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Country Paths in Crisis

November 25, 2013

 

 

100,000 path problems stopping walkers in their track, say the Ramblers Association

 

 

 

There are over 100,000 outstanding path problems ranging from missing signposts and overgrown hedges to dangerous barbed wire and flooded paths

 

 Our Paths in Crisis report reveals there over 100,000 problems on paths waiting to be dealt with by local authorities in England, with the growing backlog putting walkers off from enjoying the outdoors and having a negative impact on our health and local economies.

 

 We contacted every local authority in England using a freedom of information (FOI) request to ask about rights of way budgets and activities and were shocked at the number of unresolved problems ranging from missing signposts to dangerous barbed wire, affecting paths.

 

 We also discovered a worrying 4,000 historic paths are waiting to be designated as rights of way, meaning they would be protected for future generations of walkers to use by being put on official records known as ‘definitive maps’.

 

 If the current rate of work were to stay the same it would take over 13 years to clear the bottleneck of paths waiting to be put on the map and two years to get through the outstanding path problems, but 30% of councils have cut their budgets this year alongside reductions in staffing.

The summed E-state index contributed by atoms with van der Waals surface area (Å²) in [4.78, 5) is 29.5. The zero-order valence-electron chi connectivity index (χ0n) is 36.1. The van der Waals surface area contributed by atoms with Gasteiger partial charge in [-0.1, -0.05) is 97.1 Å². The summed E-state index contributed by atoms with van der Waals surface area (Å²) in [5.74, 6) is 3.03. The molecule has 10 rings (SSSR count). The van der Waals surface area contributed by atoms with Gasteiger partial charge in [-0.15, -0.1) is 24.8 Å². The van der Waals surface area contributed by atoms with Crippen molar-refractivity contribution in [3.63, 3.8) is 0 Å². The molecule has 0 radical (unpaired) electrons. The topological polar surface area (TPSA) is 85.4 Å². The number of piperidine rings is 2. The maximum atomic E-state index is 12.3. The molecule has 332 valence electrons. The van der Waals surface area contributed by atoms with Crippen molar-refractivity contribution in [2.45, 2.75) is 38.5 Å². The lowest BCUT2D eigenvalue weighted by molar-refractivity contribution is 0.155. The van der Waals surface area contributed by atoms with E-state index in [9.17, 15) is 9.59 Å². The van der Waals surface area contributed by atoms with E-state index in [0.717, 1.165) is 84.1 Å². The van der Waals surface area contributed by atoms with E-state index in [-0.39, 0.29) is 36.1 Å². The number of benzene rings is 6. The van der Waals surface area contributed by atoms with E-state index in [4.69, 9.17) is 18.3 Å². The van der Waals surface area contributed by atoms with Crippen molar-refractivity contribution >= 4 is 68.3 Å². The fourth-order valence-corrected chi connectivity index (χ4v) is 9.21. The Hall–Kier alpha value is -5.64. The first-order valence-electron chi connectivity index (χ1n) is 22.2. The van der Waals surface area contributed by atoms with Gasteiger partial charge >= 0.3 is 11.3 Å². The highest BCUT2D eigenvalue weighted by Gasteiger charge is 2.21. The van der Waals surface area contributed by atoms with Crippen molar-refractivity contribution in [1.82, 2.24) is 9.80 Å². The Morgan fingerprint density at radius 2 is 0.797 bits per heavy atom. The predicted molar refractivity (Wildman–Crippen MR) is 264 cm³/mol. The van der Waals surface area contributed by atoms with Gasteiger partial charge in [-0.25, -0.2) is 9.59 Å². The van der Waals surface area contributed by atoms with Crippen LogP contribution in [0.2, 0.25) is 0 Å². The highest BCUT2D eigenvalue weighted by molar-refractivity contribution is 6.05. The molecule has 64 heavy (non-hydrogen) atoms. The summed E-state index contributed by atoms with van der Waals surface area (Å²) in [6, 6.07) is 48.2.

The Paths in Crisis report calls on councils to recognise the value of the path network by addressing the backlogs, to stop the severe and disproportionate cuts to rights of way budgets and staff levels and to work with us to try and find solutions to the path crisis.

 

 We’ve highlighted 11 ‘Councils of Concern’ which have the most path problems and have made the biggest budget cuts including Somerset, where 279 paths are waiting to be put on the map, Cornwall, which has 19,614 path problems waiting to be tackled, and Oldham, which slashed its rights of way budget by more than half this year.

 

 Throughout the report we’ve shown how we can help and how we’re working with 44 councils to improve paths. In Oldham our volunteers investigate footpath problems for the council while in Surrey our volunteers work with the council to keep paths in good repair.

 

 “Our paths have never been in such a poor condition in the 20 years I’ve been working in outdoor access,” said Hugo Blomfield, who compiled the Paths in Crisis report. “The Ramblers is here to help, but council leaders must ensure the resources are in place to support this vital work.”

 

 Read the report and find out how you can help ensure funding cuts don’t stop us in our tracks by volunteering for us.

 

– See more at: http://www.ramblers.org.uk/what-we-do/news/2013/november/paths-in-crisis.aspx#sthash.Vw0M1TTM.dpuf

 

 

00,000 path problems stopping walkers in their tracks

Walkers on overgrown pathThere are over 100,000 outstanding path problems ranging from missing signposts and overgrown hedges to dangerous barbed wire and flooded paths